We rode back up to Kleine Scheidegg, then skied down the other side near the bottom of the Salzegg T-bar. We had to take our skis off and cross the tracks to get to the T-bar for a steep and treacherous ascent to a black run “for good skiers only.” It was challenging and fun.

At the bottom of the run, we had an outdoor lunch, Kaseschnitte (an open-face sandwich of melted Gruyere cheese), at the Eigergletscher bar. That afternoon we skied a long red run, Number 21, through pine trees. We skied a blue run, Number 6, then the Number 3 red run to the bottom of the Männlichen cable car at Grund.

As we got close to the bottom we were skiing past worn, weathered huts, then picture-book chalets. This was Switzerland at its postcard best.

The next day, we took the ski club bus around the mountains to Stechelberg. From there, we rode four different cable cars, all crowded with waiting lines, to get to the top, Schilthorn Piz Gloria at 9,748 feet. It was almost 2½ hours of bus and lift rides before we were ready to ski.

The wait was even longer as we took time to climb up to the Piz Gloria revolving restaurant terrace for spectacular views and photo ops of some 200 mountain peaks.

There is only one run from the top, a black run that isn’t that difficult. However, as it’s the only way down, it was crowded. Avoiding collisions with other skiers added to the downhill challenge.

Red and blue runs make up the middle section of the mountain, but they are all short. We decided to ski back to the bus at Stechelberg, which was a mistake as we ran out of snow near the bottom. We picked our way between houses and huts, searching for patches of snow so we would not have to de-ski and walk. We agreed that skiing the Mürren side was fine for one day, but the better skiing is in the Kleine Scheidegg area.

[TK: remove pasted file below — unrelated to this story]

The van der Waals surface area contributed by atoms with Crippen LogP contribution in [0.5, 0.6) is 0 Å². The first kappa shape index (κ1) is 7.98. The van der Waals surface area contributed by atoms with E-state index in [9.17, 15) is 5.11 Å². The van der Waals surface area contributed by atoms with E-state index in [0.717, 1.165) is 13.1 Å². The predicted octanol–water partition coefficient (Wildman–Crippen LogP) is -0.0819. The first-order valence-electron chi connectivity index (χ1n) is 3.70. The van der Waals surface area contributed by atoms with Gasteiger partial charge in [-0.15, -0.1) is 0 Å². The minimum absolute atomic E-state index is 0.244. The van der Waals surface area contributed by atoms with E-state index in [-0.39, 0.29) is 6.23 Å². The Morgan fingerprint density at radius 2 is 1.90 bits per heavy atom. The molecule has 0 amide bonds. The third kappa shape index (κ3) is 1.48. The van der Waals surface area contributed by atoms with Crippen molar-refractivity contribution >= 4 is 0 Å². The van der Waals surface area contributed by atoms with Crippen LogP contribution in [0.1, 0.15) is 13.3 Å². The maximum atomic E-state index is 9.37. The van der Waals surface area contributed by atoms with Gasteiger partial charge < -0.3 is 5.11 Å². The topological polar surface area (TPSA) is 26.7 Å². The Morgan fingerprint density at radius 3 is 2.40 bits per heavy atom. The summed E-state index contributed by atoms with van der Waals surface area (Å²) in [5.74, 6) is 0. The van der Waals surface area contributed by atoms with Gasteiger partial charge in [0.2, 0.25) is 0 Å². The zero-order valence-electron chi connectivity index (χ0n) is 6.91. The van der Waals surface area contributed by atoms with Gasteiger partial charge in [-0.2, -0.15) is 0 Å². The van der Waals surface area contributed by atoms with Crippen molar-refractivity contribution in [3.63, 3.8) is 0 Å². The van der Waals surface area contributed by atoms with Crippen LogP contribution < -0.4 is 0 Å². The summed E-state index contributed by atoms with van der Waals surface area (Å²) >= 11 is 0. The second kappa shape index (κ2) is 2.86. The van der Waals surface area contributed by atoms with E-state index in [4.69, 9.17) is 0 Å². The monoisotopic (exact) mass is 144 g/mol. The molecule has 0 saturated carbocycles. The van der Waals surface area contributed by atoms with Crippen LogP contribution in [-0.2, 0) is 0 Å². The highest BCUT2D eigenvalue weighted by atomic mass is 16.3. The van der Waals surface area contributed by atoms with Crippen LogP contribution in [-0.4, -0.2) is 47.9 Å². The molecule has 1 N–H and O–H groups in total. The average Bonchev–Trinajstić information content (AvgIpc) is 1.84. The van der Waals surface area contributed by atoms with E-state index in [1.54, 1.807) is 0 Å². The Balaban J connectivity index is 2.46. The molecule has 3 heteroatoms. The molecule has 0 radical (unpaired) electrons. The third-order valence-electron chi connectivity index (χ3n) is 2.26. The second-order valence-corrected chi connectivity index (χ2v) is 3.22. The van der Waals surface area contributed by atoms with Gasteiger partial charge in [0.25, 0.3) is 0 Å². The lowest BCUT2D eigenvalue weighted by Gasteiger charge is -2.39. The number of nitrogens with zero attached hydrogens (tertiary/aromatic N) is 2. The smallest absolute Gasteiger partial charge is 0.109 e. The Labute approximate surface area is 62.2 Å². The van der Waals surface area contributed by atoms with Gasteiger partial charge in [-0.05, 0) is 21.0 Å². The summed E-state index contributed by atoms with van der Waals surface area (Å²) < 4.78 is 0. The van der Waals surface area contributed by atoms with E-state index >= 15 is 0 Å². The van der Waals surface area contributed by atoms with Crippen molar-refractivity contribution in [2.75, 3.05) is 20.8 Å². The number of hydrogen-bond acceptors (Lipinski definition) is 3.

On our last day, we explored more red runs on the Wengen Männlichen side. We followed trail 22 through a pine forest to Brandegg for an afternoon treat — Apfleküchli, apple fritters laden with vanilla sauce — then continued on 22 for a leisurely ski to the bottom.

During our short stay in Grindelwald, we did not ski the slopes of First on the other side of the town because we were content with the Kleine Scheidegg area. The First area is smaller and the slopes are said to be easier.

Nor did we take time for mountain sight-seeing via a ride on the Jungfraubahn, a train from Kleine Scheidegg through the Eiger tunnel to the Eigerwand and Eismeer stations with spectacular views through large observation windows hewn from solid Alpine rock. The trip ends at the Jungfraujoch, the highest train station in the world at 11,400 feet, called “the top of Europe.”

Although Sälzer is not about to give up the French Alps, she would love to return to Grindelwald.

“I like it very much,” she said. “It’s one of the best places in Switzerland. I like the countryside. Everything seems much slower, calm and peaceful. It’s typical Switzerland with the wooden chalets and pine forests.”

And, she added, “You can see it all much closer from the comfortable trains.”

Leah Larkin, a member of the Society of American Travel Writers, is a journalist and skier living in France.

If you goCOSTS: A ski pass for all areas of the Winter Sport Region Jungfrau is 56 Swiss francs (about $50) for one day; 120 Swiss francs for two days and 165 Swiss francs for three days. Children ages 6-15 are half- price. With a three-day ski pass, and an additional 50.50 Swiss francs, you can ride the Jungfraubahn to the Jungfraujoch.More information:Grindelwald, Jungfrau.

—Leah Larkin